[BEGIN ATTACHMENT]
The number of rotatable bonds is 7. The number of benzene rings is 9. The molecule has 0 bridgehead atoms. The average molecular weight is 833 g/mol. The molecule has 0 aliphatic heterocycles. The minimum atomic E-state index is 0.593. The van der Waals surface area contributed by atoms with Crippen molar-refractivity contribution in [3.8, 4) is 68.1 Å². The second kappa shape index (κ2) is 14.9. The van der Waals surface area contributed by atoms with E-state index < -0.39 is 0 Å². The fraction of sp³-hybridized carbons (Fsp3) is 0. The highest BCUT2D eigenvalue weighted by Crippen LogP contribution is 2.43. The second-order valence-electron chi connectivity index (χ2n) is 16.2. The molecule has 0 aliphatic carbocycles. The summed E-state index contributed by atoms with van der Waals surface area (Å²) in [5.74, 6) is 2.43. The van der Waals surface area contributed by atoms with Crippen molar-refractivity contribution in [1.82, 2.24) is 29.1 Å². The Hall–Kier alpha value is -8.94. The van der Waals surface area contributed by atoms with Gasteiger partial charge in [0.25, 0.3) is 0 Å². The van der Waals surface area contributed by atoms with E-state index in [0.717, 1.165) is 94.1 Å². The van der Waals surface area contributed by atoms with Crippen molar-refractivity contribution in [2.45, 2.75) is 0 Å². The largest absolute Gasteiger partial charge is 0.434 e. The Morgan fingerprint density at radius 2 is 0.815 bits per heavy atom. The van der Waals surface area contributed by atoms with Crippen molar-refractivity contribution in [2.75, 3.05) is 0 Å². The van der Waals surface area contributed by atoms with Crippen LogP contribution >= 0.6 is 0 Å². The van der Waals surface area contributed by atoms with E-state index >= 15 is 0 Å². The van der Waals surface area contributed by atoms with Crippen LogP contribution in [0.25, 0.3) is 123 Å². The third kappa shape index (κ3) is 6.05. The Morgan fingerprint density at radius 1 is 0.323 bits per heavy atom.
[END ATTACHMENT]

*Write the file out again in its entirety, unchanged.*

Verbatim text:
The number of rotatable bonds is 7. The number of benzene rings is 9. The molecule has 0 bridgehead atoms. The average molecular weight is 833 g/mol. The molecule has 0 aliphatic heterocycles. The minimum atomic E-state index is 0.593. The van der Waals surface area contributed by atoms with Crippen molar-refractivity contribution in [3.8, 4) is 68.1 Å². The second kappa shape index (κ2) is 14.9. The van der Waals surface area contributed by atoms with E-state index < -0.39 is 0 Å². The fraction of sp³-hybridized carbons (Fsp3) is 0. The highest BCUT2D eigenvalue weighted by Crippen LogP contribution is 2.43. The second-order valence-electron chi connectivity index (χ2n) is 16.2. The molecule has 0 aliphatic carbocycles. The summed E-state index contributed by atoms with van der Waals surface area (Å²) in [5.74, 6) is 2.43. The van der Waals surface area contributed by atoms with Crippen molar-refractivity contribution in [1.82, 2.24) is 29.1 Å². The Hall–Kier alpha value is -8.94. The van der Waals surface area contributed by atoms with Gasteiger partial charge in [0.25, 0.3) is 0 Å². The van der Waals surface area contributed by atoms with E-state index in [0.717, 1.165) is 94.1 Å². The van der Waals surface area contributed by atoms with Crippen molar-refractivity contribution in [2.45, 2.75) is 0 Å². The largest absolute Gasteiger partial charge is 0.434 e. The Morgan fingerprint density at radius 2 is 0.815 bits per heavy atom. The van der Waals surface area contributed by atoms with Crippen molar-refractivity contribution in [2.75, 3.05) is 0 Å². The van der Waals surface area contributed by atoms with Crippen LogP contribution >= 0.6 is 0 Å². The van der Waals surface area contributed by atoms with E-state index >= 15 is 0 Å². The van der Waals surface area contributed by atoms with Crippen LogP contribution in [0.25, 0.3) is 123 Å². The third kappa shape index (κ3) is 6.05. The Morgan fingerprint density at radius 1 is 0.323 bits per heavy atom.